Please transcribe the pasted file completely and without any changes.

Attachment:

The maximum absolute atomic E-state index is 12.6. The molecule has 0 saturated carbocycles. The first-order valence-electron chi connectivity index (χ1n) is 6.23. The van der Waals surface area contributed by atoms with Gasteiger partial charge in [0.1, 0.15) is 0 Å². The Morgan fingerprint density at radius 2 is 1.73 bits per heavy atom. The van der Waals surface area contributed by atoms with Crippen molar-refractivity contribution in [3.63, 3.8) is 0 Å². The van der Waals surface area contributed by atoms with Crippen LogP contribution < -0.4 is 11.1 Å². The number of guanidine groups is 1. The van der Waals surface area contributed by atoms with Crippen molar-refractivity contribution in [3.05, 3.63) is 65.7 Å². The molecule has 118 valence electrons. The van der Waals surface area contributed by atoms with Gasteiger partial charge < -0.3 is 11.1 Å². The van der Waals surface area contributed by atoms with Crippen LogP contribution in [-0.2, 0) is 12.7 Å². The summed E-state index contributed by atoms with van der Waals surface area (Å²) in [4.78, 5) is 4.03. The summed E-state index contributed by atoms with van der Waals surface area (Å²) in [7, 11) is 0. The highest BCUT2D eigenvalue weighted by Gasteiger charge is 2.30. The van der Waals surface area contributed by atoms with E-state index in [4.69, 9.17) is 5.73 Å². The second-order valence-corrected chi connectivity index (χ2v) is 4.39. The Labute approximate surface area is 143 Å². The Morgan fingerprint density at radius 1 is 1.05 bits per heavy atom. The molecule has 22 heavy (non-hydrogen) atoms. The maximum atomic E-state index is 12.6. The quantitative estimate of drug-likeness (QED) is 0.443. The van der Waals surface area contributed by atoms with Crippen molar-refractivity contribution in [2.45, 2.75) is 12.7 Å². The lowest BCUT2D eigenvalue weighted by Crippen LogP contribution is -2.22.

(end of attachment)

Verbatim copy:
The maximum absolute atomic E-state index is 12.6. The molecule has 0 saturated carbocycles. The first-order valence-electron chi connectivity index (χ1n) is 6.23. The van der Waals surface area contributed by atoms with Gasteiger partial charge in [0.1, 0.15) is 0 Å². The Morgan fingerprint density at radius 2 is 1.73 bits per heavy atom. The van der Waals surface area contributed by atoms with Crippen molar-refractivity contribution in [3.63, 3.8) is 0 Å². The van der Waals surface area contributed by atoms with Crippen LogP contribution < -0.4 is 11.1 Å². The number of guanidine groups is 1. The van der Waals surface area contributed by atoms with Crippen molar-refractivity contribution in [3.05, 3.63) is 65.7 Å². The molecule has 118 valence electrons. The van der Waals surface area contributed by atoms with Gasteiger partial charge < -0.3 is 11.1 Å². The van der Waals surface area contributed by atoms with Crippen LogP contribution in [-0.2, 0) is 12.7 Å². The summed E-state index contributed by atoms with van der Waals surface area (Å²) in [4.78, 5) is 4.03. The summed E-state index contributed by atoms with van der Waals surface area (Å²) in [7, 11) is 0. The highest BCUT2D eigenvalue weighted by Gasteiger charge is 2.30. The van der Waals surface area contributed by atoms with E-state index in [4.69, 9.17) is 5.73 Å². The second-order valence-corrected chi connectivity index (χ2v) is 4.39. The Labute approximate surface area is 143 Å². The Morgan fingerprint density at radius 1 is 1.05 bits per heavy atom. The molecule has 22 heavy (non-hydrogen) atoms. The maximum atomic E-state index is 12.6. The quantitative estimate of drug-likeness (QED) is 0.443. The van der Waals surface area contributed by atoms with Crippen molar-refractivity contribution in [2.45, 2.75) is 12.7 Å². The lowest BCUT2D eigenvalue weighted by Crippen LogP contribution is -2.22.